I am in an online class called Sleeping Ink. Here is a link to it.
This is my second assignment for the class.
“Momo, can we go to Seaside again and buy another book with all the stickers in it? This one is almost gone.” I’m in the kitchen, LB’s in the living room. I ignore her question because if I answer it I might explode. But she persists, asks again, her voice fueled by indignation at not getting an answer.
I sigh in the way that she knows means I’m probably about to talk a lot. “Come here, please love.” She walks over, her mouth moving as fast as her legs, thinking I might actually say yes to a trip to the coast just to buy something. She really ought to know me better than that.
And then I launch. “Sweet one, life is about more than things. Life is about relationship and connection. Not stuff.” I’ve already lost her, but I keep going because I’m on a roll and a spiel like this isn’t complete without an empty threat. “And if I have to take away all your stuff to teach you this lesson…” I trail off. Even I don’t believe I’d do it so why finish the sentence?
LB ups the ante, busting out with, “Sometimes it feels like you don’t love me. Like you loved me when I was a baby but you don’t now because I do frustrating things.”
Damn! I didn’t know she knew how to wield a spoon that way to cut my heart out.
I take a deep breath and try to channel the friend and mentor who told me that it is LB’s job to be focused on stuff and not connection. It is developmentally appropriate, at almost eight years old, to want all the things all of the time, to constantly chatter about what she will get for Christmas and her birthday and please can’t we buy a toy today? and what will Santa bring me? and on and on and on until I want to scream. It doesn’t make it any less annoying or problematic for me to know this is normal for right now. I want it to, but it doesn’t.
So there we are in the midst of this values and developmental stage clash, and she says she feels like I don’t love her. Part of me marvels at her ability to notice she feels that, and her willingness to articulate it. The rest of me is still reeling. So I breathe and cuddle her up on the couch with me. “Tell me, Little Bear,” I say, “do you stop loving me when you get mad?” She shakes her head.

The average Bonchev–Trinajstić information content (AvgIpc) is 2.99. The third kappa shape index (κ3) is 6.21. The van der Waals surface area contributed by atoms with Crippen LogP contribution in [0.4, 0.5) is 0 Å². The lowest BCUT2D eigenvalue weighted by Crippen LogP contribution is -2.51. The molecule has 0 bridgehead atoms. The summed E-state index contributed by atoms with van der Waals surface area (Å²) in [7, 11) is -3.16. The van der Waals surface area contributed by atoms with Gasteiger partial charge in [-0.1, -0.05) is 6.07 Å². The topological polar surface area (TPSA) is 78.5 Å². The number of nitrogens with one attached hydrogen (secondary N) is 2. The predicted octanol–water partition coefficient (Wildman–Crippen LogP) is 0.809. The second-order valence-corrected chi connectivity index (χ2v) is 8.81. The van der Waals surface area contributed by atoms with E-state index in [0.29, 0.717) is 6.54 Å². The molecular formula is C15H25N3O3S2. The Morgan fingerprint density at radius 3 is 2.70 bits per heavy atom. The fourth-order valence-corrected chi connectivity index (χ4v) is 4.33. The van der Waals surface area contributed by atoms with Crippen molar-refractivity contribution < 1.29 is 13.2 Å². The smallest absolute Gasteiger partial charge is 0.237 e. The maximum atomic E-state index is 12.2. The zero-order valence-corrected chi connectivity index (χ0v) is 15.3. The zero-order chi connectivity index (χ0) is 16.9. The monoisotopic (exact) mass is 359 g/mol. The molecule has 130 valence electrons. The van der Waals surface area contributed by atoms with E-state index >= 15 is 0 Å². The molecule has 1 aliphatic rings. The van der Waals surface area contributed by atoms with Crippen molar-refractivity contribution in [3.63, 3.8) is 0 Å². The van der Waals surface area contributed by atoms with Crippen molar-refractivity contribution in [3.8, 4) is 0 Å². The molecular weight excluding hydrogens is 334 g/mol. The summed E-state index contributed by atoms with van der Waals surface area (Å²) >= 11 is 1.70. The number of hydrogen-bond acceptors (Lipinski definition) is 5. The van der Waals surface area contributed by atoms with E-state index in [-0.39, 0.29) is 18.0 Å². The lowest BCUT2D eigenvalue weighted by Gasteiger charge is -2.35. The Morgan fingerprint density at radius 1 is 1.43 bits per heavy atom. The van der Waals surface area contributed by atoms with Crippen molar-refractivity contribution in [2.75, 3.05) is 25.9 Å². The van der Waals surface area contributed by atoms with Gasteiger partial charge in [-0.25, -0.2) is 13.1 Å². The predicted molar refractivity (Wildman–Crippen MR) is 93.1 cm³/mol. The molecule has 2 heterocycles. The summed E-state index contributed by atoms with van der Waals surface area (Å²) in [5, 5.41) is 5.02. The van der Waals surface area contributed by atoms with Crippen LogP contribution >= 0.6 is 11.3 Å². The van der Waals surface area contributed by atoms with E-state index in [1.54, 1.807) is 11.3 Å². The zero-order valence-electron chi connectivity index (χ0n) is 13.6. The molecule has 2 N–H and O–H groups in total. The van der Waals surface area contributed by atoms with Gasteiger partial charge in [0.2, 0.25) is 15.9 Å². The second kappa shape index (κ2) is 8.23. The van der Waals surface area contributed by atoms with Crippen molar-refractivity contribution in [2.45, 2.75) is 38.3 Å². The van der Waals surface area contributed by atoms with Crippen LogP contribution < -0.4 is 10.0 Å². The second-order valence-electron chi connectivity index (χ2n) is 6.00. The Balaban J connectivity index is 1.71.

I try to explain that not everything that frustrates me in the world is about her, in fact most of it isn’t. And that people in relationship get mad at each other, they feel sad and angry and hurt, and it is OK. It is part of being in relationship together. Then I realize, from her lack of focus, that I’m saying too many words, again, like usual.
So I hug her close and make it simple. “I always love you. I loved you when you were a baby. I love you now. And I’ll love you when you are 45.” Thinking about being 45 makes her laugh. She doesn’t imagine much further than turning nineteen, her go-to age for anything older than she is now.
Then she asks, “Do you still love your sister even though she is dead?” Once my breath returns to my lungs from her stinging, insightful question, I assure her that I do.
“Yes, Angel, I’ll always love her, too.”
As we get ready for bed a few minutes later, she isn’t listening and I get annoyed again. We both have short attention spans for staying connected right now.
From within the dissonance of my own frustration I often miss the ways she is merging my values with hers. Almost every time she plays with the thing of the moment, she asks where we got it, so she can get one for her best friend because she knows River would really love it too. Yes, it is a focus on things from her seven year old brain, but it is melding with a devotional connection to a friend which I model almost constantly to her through my own enduring friendships.
Love from me to LB is remembering to be gentle, turning down my stern voice in favor of the voice that sounds like velvet and tastes like popsicles. Love is digging up the last shreds of my patience, the ones all covered in dryer lint from being stuck in the front pocket of my favorite jeans. Love is hours and hours of braiding on our weekend together for a finished style of a hundred tiny box braids with beads that click clack as she joyfully turns her head. Love is listening to, and sometimes even singing or dancing along to, KidzBop music in the car when all I want to hear is Sara Bareilles. Love is saying I’m sorry for yelling at her and not expecting her to absolve me for being an imperfect parent. (Love is taking this class so I make a point of writing about her.)
Love from LB to me is singing along with me to Sara Bareilles in the car or rocking her songs with me at karaoke. Love is using the sign language for Momo that I made up when she was a baby and just learning to communicate. Love is asking the cashier how their day is going and caring about the answer because that’s the way her Momo does it every single time. Love is the gentle way she asks if I look sad because I miss my sister. Love is watching her love on my siblings and parents and delight in her fourteen cousins the way I always have my own cadre of cousins. Love is hearing her yell “Momo!” as she runs across the dusty playground at the end of her school day. Love is her sweet good morning kiss to my cheek when she wakes up in my bed, even though I don’t remember her crawling in the night before.